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Thread: The History of Independence Day

  1. #1
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    The History of Independence Day

    I got this from one of my sites that I visit "Military.com"
    On July 4, 1776, the thirteen colonies claimed their independence from England, an event which eventually led to the formation of the United States. Each year on July 4th, also known as Independence Day, Americans celebrate this historic event.Conflict between the colonies and England was already a year old when the colonies convened a Continental Congress in Philadelphia in the summer of 1776. In a June 7 session in the Pennsylvania State House (later Independence Hall), Richard Henry Lee of Virginia presented a resolution with the famous words: "Resolved: That these United Colonies are, and of right ought to be, free and independent States, that they are absolved from all allegiance to the British Crown, and that all political connection between them and the State of Great Britain is, and ought to be, totally dissolved."
    Lee's words were the impetus for the drafting of a formal Declaration of Independence, although the resolution was not followed up on immediately. On June 11, consideration of the resolution was postponed by a vote of seven colonies to five, with New York abstaining. However, a Committee of Five was appointed to draft a statement presenting to the world the colonies' case for independence. Members of the Committee included John Adams of Massachusetts, Roger Sherman of Connecticut, Benjamin Franklin of Pennsylvania, Robert R. Livingston of New York and Thomas Jefferson of Virginia. The task of drafting the actual document fell on Jefferson.
    On July 1, 1776, the Continental Congress reconvened, and on the following day, the Lee Resolution for independence was adopted by 12 of the 13 colonies, New York not voting. Discussions of Jefferson'sDeclaration of Independence resulted in some minor changes, but the spirit of the document was unchanged. The process of revision continued through all of July 3 and into the late afternoon of July 4, when the Declaration was officially adopted. Of the 13 colonies, nine voted in favor of the Declaration, two -- Pennsylvania and South Carolina -- voted No, Delaware was undecided and New York abstained. John Hancock, President of the Continental Congress, signed the Declaration of Independence. It is said that John Hancock's signed his name "with a great flourish" so England's "King George can read that without spectacles!"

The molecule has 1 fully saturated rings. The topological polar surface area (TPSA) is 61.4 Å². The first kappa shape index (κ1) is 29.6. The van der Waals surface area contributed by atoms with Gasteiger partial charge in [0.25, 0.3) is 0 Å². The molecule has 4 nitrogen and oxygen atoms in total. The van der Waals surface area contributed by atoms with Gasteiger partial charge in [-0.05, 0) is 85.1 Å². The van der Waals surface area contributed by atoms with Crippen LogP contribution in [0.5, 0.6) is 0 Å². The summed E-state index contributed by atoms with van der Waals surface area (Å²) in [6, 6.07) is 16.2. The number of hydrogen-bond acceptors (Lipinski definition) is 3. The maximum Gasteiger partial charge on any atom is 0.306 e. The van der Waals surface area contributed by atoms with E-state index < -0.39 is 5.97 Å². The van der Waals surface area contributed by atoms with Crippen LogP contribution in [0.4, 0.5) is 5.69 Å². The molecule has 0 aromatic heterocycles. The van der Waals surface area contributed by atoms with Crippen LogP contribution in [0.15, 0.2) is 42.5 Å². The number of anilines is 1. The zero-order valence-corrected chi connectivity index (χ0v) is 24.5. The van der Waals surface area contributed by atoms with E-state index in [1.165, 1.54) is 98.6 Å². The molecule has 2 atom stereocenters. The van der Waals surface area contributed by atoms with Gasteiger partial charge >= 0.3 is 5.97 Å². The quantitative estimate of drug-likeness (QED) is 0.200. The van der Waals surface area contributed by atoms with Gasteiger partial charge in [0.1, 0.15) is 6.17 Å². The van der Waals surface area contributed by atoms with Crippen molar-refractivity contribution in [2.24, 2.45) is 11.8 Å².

Hope you have a happy celebration to all Happy 4th of July


    "There’s a lot of work being done today that doesn’t have any soul in it. The technique may be the utmost perfection, yet it is lifeless. It doesn’t have a soul. I hope my furniture has a soul to it." - Sam Maloof
    The Pessimist complains about the wind; The Optimist expects it to change;The Realist adjusts the sails.~ William Arthur Ward

  2. #2
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    So, people from New York were already rude way back then!?!
    Any sufficiently advanced technology is indistinguishable from magic.
    - Arthur C. Clarke

  3. #3
    Don
    Thanks for that link. Haven't read DI in a long time. Very brave people they were.
    Dan

  4. #4
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    To me it is absolutely amazing that a group of men could formulate a document that has functioned so well for these many years. It is almost like they could read the future. All of us in this country (especially the turkeys that burn flags and such) owe a tremendous amount of gratitude to them.

    The Fourth of July was always a big deal in my family. Not only was it Independence Day, it was my mother's birthday. We had special food, shot off firecrackers, and went up and parked on "Red Hill" to watch the evening spectacular fireworks display. Oh! The Memories.

    Be glad and appreciate that you live in the best country in the history of the world.

    Enjoy,

    JimB
    First of all you have to be smarter than the machine.
    VOTING MEMBER

  5. #5
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    Quote Originally Posted by Jim C Bradley View Post
    To me it is absolutely amazing that a group of men could formulate a document that has functioned so well for these many years. It is almost like they could read the future. All of us in this country (especially the turkeys that burn flags and such) owe a tremendous amount of gratitude to them.

    The Fourth of July was always a big deal in my family. Not only was it Independence Day, it was my mother's birthday. We had special food, shot off firecrackers, and went up and parked on "Red Hill" to watch the evening spectacular fireworks display. Oh! The Memories.

    Be glad and appreciate that you live in the best country in the history of the world.

    Enjoy,

    JimB

    Jim i wholeheartedly agree with you. Many of those historic documents drafted around those times have never been matched by anything i can think of in these modern times. Same goes for the leaders that wrote them. We seem to have a global lack of real leaders with some charisma that can inspire and motivate. The best of the most recent that comes to mind is Winston Churchill and that was a long time ago.
    cheers

  6. #6
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    Quote Originally Posted by glenn bradley View Post
    So, people from New York were already rude way back then!?!
    Hey-not all of us are like that. Especially the 90% of the state that is not NYC. ;-))
    Don Orr

    Woodturners make the World go ROUND

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